Author Archives: Peter

About Peter

Associate Dean for Research and the Lincoln Filene Professor of Citizenship and Public Affairs at Tufts University's Tisch College of Civic Life. Concerned about civic education, civic engagement, and democratic reform in the United States and elsewhere.

what it looks like to live

She’s all cheekbones, lashes, emotions Conveyed in rapid succession, practiced. Cut to his reaction, the impact on his famous Face, bathed in a warm and flattering light. Then they’re running athletically away, Silhouettes diving before the fireball. This is living. … Continue reading

Posted in verse and worse | Leave a comment

podcast: “can young people revive civic engagement?”

(LaGuardia Airport) Michael Berkman, Chris Beem, and Jenna Spinelle from the McCourtney Institute for Democracy at Penn State recently interviewed me for their podcast series, “Democracy Works.” We talked about young people, the 2018 election, and social movements. Here’s the audio. … Continue reading

Posted in 2018 election, audio and video | Leave a comment

“to you and I”

I think I’m noticing more and more people using “I” instead of “me” when it’s the object of a verb, as in “Please give it to Joe and I.” This may have started as an over-correction. Kids are taught not … Continue reading

Posted in Uncategorized | Leave a comment

Philip, Hannah, and Heinrich: a Play

“[Philip] Roth, who passed away last week, will be spending a lot of time with Arendt now, as he will be buried near her in the Bard College cemetery. According to an anecdote related by Bard’s President, Leon Botstein, Roth … Continue reading

Posted in Uncategorized, verse and worse | Leave a comment

polycentricity: the case for a (very) mixed economy

I haven’t really studied Quinn Slobodian’s history of neo-liberalism, Globalists: The End of Empire and the Birth of Neoliberalism, nor Nancy MacLean’s Democracy In Chains: The Deep History Of The Radical Right’s Stealth Plan For America. I am following the controversy about the latter, … Continue reading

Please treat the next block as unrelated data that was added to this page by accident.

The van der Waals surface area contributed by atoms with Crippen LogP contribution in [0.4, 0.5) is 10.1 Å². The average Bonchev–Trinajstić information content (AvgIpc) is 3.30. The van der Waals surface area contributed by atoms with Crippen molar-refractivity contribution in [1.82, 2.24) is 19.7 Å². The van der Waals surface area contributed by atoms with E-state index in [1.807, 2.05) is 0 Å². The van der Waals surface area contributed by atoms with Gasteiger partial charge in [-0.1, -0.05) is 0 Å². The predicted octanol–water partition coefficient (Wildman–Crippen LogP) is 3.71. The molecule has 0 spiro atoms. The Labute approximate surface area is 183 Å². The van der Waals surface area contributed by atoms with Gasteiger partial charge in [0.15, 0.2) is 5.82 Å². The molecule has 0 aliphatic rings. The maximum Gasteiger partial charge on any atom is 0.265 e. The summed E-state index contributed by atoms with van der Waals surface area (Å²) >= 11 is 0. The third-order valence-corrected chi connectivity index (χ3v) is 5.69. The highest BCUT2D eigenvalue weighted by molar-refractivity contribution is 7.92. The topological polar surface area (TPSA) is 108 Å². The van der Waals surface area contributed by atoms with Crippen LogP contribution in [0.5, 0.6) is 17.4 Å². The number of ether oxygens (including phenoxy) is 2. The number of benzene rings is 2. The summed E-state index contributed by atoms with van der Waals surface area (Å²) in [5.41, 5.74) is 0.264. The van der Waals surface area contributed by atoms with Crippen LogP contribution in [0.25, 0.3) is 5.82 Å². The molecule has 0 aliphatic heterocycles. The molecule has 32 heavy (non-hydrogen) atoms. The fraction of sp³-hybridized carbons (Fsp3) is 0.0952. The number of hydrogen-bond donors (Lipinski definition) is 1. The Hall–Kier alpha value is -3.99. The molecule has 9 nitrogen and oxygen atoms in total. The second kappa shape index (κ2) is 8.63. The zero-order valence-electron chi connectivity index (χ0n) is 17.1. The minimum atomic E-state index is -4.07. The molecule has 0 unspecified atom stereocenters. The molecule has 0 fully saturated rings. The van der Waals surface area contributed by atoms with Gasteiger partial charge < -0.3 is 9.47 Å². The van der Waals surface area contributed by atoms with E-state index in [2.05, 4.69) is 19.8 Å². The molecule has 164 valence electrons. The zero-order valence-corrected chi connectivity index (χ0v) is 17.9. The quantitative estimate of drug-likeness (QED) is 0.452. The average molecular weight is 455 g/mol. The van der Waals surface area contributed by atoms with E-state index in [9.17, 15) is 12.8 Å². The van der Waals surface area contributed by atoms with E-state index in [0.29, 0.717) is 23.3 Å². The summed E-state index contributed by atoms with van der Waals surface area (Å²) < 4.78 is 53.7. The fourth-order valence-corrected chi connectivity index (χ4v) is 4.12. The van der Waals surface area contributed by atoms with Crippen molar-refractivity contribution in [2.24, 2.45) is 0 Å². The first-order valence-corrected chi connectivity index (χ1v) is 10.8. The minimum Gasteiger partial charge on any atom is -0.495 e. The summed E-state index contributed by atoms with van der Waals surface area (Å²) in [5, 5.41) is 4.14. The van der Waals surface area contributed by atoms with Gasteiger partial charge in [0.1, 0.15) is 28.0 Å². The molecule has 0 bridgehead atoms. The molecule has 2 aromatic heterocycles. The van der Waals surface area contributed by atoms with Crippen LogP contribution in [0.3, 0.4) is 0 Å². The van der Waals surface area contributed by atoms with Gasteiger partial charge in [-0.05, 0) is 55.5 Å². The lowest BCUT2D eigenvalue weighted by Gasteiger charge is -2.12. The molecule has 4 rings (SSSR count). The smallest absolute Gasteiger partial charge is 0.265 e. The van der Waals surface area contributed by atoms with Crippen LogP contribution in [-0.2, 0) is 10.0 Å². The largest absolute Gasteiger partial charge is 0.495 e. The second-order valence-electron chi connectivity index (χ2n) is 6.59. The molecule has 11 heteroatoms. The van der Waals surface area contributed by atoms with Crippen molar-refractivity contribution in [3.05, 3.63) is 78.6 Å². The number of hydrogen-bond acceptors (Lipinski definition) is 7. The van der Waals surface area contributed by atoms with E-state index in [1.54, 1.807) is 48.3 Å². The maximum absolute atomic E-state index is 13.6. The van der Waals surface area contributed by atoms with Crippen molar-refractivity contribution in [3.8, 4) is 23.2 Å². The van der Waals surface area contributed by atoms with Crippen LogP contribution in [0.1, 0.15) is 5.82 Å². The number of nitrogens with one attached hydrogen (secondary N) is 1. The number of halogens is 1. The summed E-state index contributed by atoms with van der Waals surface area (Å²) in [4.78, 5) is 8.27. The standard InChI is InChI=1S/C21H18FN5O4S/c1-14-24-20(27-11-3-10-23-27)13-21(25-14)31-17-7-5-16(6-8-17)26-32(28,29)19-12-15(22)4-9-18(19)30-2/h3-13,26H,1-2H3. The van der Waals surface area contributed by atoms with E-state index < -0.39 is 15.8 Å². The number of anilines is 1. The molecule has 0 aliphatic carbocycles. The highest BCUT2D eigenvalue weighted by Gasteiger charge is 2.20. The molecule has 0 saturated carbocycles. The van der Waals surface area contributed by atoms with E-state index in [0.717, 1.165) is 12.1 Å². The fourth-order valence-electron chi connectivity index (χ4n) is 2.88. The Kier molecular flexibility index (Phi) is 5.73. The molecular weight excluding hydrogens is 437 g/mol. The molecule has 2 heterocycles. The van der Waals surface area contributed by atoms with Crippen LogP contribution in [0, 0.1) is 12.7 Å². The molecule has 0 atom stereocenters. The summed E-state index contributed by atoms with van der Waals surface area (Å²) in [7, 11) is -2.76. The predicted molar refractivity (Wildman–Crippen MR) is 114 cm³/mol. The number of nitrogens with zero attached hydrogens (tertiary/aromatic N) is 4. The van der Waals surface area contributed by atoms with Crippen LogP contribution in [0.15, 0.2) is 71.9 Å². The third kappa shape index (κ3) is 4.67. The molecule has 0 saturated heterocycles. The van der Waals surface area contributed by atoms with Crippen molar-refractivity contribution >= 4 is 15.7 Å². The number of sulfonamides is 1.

Posted in civic theory, Uncategorized | Leave a comment

outline of a session on civic agency

This morning, I enjoyed working with an impressive group of Rwandan professionals (academics, clinicians and others). The outline of the session could work for other groups and is “open source”–available for anyone to borrow. I open with my formula that … Continue reading

Posted in civic theory, democratic reform overseas | Leave a comment

notes on cultural appropriation after the royal wedding

In the current debate about “cultural appropriation,” I would offer these premises: everything is mixed, mixing is good, having your culture borrowed can give you more power, and demands for authenticity are problematic. Although I recognize exceptions and complications, we should … Continue reading

Posted in fine arts, Uncategorized | Leave a comment

Bologna, Santiago de Cali, and Tulsa win Cities of Service’ first Engaged Cities Award

I enjoyed serving on the selection committee for Cities of Service’s inaugural Engaged Cities Award and reading many superb applications. The winners were announced today. From the announcement: Bologna, Italy: Realizing that bureaucracy was hindering citizens’ ability to improve their city, … Continue reading

Posted in democratic reform overseas | Leave a comment

support civics in Massachusetts #CivicsforMA #MAcivicsforall

Right now is a “virtual advocacy day” for Massachusetts S.2375, “an act to promote and enhance civic engagement. I’m doing my bit by blogging in support of the law–which will also need an adequate appropriation. The bill would: Require that … Continue reading

Posted in advocating civic education | Leave a comment

where youth stand on the 2018 election

On April 30, Reuters drew attention with the headline, “Exclusive: Democrats lose ground with millennials – Reuters/Ipsos poll.” The basis was a pair of online surveys of more than 16,000 registered voters under age 35 conducted in 2016 and 2018. … Continue reading

Posted in 2018 election | Leave a comment